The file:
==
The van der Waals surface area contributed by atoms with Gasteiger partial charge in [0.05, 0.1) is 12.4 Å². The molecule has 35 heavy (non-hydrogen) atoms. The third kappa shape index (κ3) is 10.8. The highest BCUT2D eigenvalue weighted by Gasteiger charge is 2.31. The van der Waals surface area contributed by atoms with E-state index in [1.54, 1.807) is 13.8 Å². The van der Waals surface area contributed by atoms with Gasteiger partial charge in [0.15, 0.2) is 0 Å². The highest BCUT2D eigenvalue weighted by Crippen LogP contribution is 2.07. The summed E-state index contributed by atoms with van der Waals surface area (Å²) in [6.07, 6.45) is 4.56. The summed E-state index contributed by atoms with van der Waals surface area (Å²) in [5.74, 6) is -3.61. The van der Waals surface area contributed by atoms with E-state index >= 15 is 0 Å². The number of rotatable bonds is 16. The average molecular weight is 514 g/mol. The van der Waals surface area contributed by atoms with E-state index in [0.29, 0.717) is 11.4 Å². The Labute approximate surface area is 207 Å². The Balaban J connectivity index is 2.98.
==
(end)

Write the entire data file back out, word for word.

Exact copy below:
The van der Waals surface area contributed by atoms with Gasteiger partial charge in [0.05, 0.1) is 12.4 Å². The molecule has 35 heavy (non-hydrogen) atoms. The third kappa shape index (κ3) is 10.8. The highest BCUT2D eigenvalue weighted by Gasteiger charge is 2.31. The van der Waals surface area contributed by atoms with E-state index in [1.54, 1.807) is 13.8 Å². The van der Waals surface area contributed by atoms with Gasteiger partial charge in [0.15, 0.2) is 0 Å². The highest BCUT2D eigenvalue weighted by Crippen LogP contribution is 2.07. The summed E-state index contributed by atoms with van der Waals surface area (Å²) in [6.07, 6.45) is 4.56. The summed E-state index contributed by atoms with van der Waals surface area (Å²) in [5.74, 6) is -3.61. The van der Waals surface area contributed by atoms with E-state index >= 15 is 0 Å². The number of rotatable bonds is 16. The average molecular weight is 514 g/mol. The van der Waals surface area contributed by atoms with E-state index in [0.29, 0.717) is 11.4 Å². The Labute approximate surface area is 207 Å². The Balaban J connectivity index is 2.98.